Director: Michael Sarnoski
Writers: Vanessa Block (story by), Michael Sarnoski (story by)
Stars: Nicolas Cage, Alex Wolff, Adam Arkin
If performance is the metric by which you select your favourite films of the year, Pig is likely to be the very top of your list. Nicolas Cage has had a rather eccentric career. As a long-time fan, I’ve found myself gushing at many of his committed, and heartfelt performances in Leaving Las Vegas, Joe, and Raising Arizona. I’ve cringed at the dramatic highs of films like Deadfall and Vampire’s Kiss.
I’ve chuckled at the mystifying Face-off. And I’ve yearned for more in films like Knowing and National Treasure where he has been no doubt charismatic, but clearly restrained. It wasn’t until I saw Mandy that I began to consider Nicolas Cage as one of my all-time favourite actors, and even then, the enjoyment in that film is likely hidden for most mainstream viewers under a cacophony of ambitious, bold, and bizarre imagery. Pig is the first Cage performance in a post Mandy world where I feel he has finally shown what longtime fans knew had been there all along. A twisted undercurrent to his stalking persona, in Pig we see a man carved and laid bare, a vulnerable splaying of trauma and a fight for the survival of his own cognitive wellbeing. It’s a subdued performance.
For many who are unfamiliar with his breadth of work, it may even seem an anomaly. But Cage’s performance as Rob is no doubt a triumph, one of the finest of the year, one of the finest of an illustrious career, and surely to be one of the finest of this new decade. But a stellar central performance can only carry a film so far. Pig succeeds with so much more. Whether it be the emotional powerhouse script from debut feature writer/director, Michael Sarnoski, with the three act structure clearly delineated and brilliantly reflecting the central character as well as a core thematic motif, or the stellar unraveling of grief, the film taking its depiction of tragedy to such a depth so as to come to new conclusions about what it means to lose someone. Pig is not merely about grief, but it is about the trauma of grief, the way it can play to our psychological detriment, and how acceptance is no doubt the hardest part of the journey—a sentiment Indiewire.com astutely covered this year.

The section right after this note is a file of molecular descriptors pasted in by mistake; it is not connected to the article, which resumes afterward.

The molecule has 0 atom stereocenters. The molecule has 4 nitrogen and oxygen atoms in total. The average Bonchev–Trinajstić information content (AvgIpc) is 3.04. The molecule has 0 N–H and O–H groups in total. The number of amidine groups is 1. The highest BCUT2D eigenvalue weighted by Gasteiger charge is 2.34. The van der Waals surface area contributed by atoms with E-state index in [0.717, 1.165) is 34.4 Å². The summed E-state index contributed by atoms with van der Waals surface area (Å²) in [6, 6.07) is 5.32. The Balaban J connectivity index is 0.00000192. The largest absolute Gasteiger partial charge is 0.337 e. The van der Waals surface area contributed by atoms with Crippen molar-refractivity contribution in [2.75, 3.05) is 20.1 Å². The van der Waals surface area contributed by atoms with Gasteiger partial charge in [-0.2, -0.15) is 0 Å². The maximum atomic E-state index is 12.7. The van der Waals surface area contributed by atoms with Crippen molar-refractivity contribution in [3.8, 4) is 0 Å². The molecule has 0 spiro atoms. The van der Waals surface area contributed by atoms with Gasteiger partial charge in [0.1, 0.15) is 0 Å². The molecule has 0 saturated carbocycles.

It’s no secret how Pig uses Rob as a means to talk about the dissociative undercurrent of grief, the way we as people can detach from our reality, both literally and figuratively, as a means for coping. Rob alludes to how he sees the world, a simulated environment destined for predictive failure in our effort to appease the ones around us, and it is in this world that Rob shows his true strength. Rob is a giant to the people around him, yet in his mind he remains anonymous, a searcher in the wind desperate for a lifeline to the few things in life he is emotionally capacity to care about.
The first act is a stack of cards, and it is here that we introduce the film’s core downfall which is its ambitious world building that occasionally stretches beyond our ability to grasp the breadth of its implications. But at the end of the day, when all is left but a lonely man and his pig, it grows hard to care about such trivialities as a ‘best films of the year’ list. Unless, of course, you do it for you. And you do it for the people who may smile and remember that one meal or nugget of wisdom that they hold with them today to lift them out of the mud. 9.5/10